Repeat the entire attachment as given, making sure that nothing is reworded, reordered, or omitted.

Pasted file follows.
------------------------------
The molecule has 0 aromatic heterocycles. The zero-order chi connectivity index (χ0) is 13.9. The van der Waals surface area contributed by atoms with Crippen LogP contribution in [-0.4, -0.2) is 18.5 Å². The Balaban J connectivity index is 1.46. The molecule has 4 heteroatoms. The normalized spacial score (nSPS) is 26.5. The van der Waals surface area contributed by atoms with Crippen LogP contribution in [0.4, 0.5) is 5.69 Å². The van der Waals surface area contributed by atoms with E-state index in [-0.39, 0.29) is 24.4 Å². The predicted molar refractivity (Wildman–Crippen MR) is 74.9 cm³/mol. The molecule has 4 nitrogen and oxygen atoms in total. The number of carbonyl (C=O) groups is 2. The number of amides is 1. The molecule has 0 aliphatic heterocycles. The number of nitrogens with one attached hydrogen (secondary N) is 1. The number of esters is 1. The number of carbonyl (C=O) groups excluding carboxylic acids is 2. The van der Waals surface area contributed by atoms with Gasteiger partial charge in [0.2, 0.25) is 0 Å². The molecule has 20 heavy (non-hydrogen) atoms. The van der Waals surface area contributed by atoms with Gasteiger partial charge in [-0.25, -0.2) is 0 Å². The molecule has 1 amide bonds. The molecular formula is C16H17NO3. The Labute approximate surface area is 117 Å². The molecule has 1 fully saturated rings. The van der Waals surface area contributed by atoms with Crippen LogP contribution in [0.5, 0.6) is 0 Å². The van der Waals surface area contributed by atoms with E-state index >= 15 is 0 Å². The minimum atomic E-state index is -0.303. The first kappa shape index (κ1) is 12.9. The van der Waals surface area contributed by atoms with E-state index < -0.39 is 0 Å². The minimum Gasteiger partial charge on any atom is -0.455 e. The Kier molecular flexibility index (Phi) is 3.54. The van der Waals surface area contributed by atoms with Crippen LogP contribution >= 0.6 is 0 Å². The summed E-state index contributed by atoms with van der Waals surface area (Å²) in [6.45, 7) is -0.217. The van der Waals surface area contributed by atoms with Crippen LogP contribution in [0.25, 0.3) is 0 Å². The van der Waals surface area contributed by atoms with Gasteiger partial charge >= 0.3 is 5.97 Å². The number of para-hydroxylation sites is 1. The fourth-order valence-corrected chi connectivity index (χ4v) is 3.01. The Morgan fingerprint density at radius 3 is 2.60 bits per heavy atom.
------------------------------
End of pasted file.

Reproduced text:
The molecule has 0 aromatic heterocycles. The zero-order chi connectivity index (χ0) is 13.9. The van der Waals surface area contributed by atoms with Crippen LogP contribution in [-0.4, -0.2) is 18.5 Å². The Balaban J connectivity index is 1.46. The molecule has 4 heteroatoms. The normalized spacial score (nSPS) is 26.5. The van der Waals surface area contributed by atoms with Crippen LogP contribution in [0.4, 0.5) is 5.69 Å². The van der Waals surface area contributed by atoms with E-state index in [-0.39, 0.29) is 24.4 Å². The predicted molar refractivity (Wildman–Crippen MR) is 74.9 cm³/mol. The molecule has 4 nitrogen and oxygen atoms in total. The number of carbonyl (C=O) groups is 2. The number of amides is 1. The molecule has 0 aliphatic heterocycles. The number of nitrogens with one attached hydrogen (secondary N) is 1. The number of esters is 1. The number of carbonyl (C=O) groups excluding carboxylic acids is 2. The van der Waals surface area contributed by atoms with Gasteiger partial charge in [0.2, 0.25) is 0 Å². The molecule has 20 heavy (non-hydrogen) atoms. The van der Waals surface area contributed by atoms with Gasteiger partial charge in [-0.25, -0.2) is 0 Å². The molecule has 1 amide bonds. The molecular formula is C16H17NO3. The Labute approximate surface area is 117 Å². The molecule has 1 fully saturated rings. The van der Waals surface area contributed by atoms with Crippen LogP contribution in [0.5, 0.6) is 0 Å². The van der Waals surface area contributed by atoms with E-state index >= 15 is 0 Å². The minimum atomic E-state index is -0.303. The first kappa shape index (κ1) is 12.9. The van der Waals surface area contributed by atoms with E-state index < -0.39 is 0 Å². The minimum Gasteiger partial charge on any atom is -0.455 e. The Kier molecular flexibility index (Phi) is 3.54. The van der Waals surface area contributed by atoms with Crippen LogP contribution >= 0.6 is 0 Å². The summed E-state index contributed by atoms with van der Waals surface area (Å²) in [6.45, 7) is -0.217. The van der Waals surface area contributed by atoms with Crippen LogP contribution in [0.25, 0.3) is 0 Å². The van der Waals surface area contributed by atoms with Gasteiger partial charge >= 0.3 is 5.97 Å². The number of para-hydroxylation sites is 1. The fourth-order valence-corrected chi connectivity index (χ4v) is 3.01. The Morgan fingerprint density at radius 3 is 2.60 bits per heavy atom.